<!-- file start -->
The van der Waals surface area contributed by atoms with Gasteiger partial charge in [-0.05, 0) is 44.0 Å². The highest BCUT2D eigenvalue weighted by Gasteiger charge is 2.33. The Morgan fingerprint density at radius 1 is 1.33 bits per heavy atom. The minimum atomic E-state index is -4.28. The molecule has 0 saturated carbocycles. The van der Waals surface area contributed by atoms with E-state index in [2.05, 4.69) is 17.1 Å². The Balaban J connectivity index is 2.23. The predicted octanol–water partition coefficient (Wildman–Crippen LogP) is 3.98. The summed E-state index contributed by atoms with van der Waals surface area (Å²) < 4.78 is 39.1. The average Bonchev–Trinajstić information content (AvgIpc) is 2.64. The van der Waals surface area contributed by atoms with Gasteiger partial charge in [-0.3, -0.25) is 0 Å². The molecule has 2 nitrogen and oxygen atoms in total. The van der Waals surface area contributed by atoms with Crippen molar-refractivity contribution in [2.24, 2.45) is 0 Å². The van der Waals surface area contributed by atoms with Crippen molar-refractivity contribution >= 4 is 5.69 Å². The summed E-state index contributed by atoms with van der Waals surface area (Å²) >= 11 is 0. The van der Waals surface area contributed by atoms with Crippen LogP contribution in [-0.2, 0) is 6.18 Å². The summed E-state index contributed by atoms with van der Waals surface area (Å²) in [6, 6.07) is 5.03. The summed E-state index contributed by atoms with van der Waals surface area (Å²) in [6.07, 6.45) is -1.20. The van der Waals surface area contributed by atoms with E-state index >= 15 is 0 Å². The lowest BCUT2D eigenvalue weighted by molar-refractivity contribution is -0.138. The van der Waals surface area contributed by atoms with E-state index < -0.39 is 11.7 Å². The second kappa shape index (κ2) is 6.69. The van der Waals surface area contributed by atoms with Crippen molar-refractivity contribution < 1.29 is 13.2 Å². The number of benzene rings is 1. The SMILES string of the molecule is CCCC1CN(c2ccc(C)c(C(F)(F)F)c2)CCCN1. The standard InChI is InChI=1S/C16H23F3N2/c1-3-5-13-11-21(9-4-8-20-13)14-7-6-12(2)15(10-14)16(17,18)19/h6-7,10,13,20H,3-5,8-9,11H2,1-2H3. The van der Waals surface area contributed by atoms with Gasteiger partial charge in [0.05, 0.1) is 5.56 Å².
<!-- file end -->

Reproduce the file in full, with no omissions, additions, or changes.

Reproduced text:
The van der Waals surface area contributed by atoms with Gasteiger partial charge in [-0.05, 0) is 44.0 Å². The highest BCUT2D eigenvalue weighted by Gasteiger charge is 2.33. The Morgan fingerprint density at radius 1 is 1.33 bits per heavy atom. The minimum atomic E-state index is -4.28. The molecule has 0 saturated carbocycles. The van der Waals surface area contributed by atoms with E-state index in [2.05, 4.69) is 17.1 Å². The Balaban J connectivity index is 2.23. The predicted octanol–water partition coefficient (Wildman–Crippen LogP) is 3.98. The summed E-state index contributed by atoms with van der Waals surface area (Å²) < 4.78 is 39.1. The average Bonchev–Trinajstić information content (AvgIpc) is 2.64. The van der Waals surface area contributed by atoms with Gasteiger partial charge in [-0.3, -0.25) is 0 Å². The molecule has 2 nitrogen and oxygen atoms in total. The van der Waals surface area contributed by atoms with Crippen molar-refractivity contribution in [2.24, 2.45) is 0 Å². The van der Waals surface area contributed by atoms with Crippen molar-refractivity contribution >= 4 is 5.69 Å². The summed E-state index contributed by atoms with van der Waals surface area (Å²) >= 11 is 0. The van der Waals surface area contributed by atoms with Crippen LogP contribution in [-0.2, 0) is 6.18 Å². The summed E-state index contributed by atoms with van der Waals surface area (Å²) in [6, 6.07) is 5.03. The summed E-state index contributed by atoms with van der Waals surface area (Å²) in [6.07, 6.45) is -1.20. The van der Waals surface area contributed by atoms with E-state index >= 15 is 0 Å². The lowest BCUT2D eigenvalue weighted by molar-refractivity contribution is -0.138. The van der Waals surface area contributed by atoms with E-state index < -0.39 is 11.7 Å². The second kappa shape index (κ2) is 6.69. The van der Waals surface area contributed by atoms with Crippen molar-refractivity contribution < 1.29 is 13.2 Å². The number of benzene rings is 1. The SMILES string of the molecule is CCCC1CN(c2ccc(C)c(C(F)(F)F)c2)CCCN1. The standard InChI is InChI=1S/C16H23F3N2/c1-3-5-13-11-21(9-4-8-20-13)14-7-6-12(2)15(10-14)16(17,18)19/h6-7,10,13,20H,3-5,8-9,11H2,1-2H3. The van der Waals surface area contributed by atoms with Gasteiger partial charge in [0.05, 0.1) is 5.56 Å².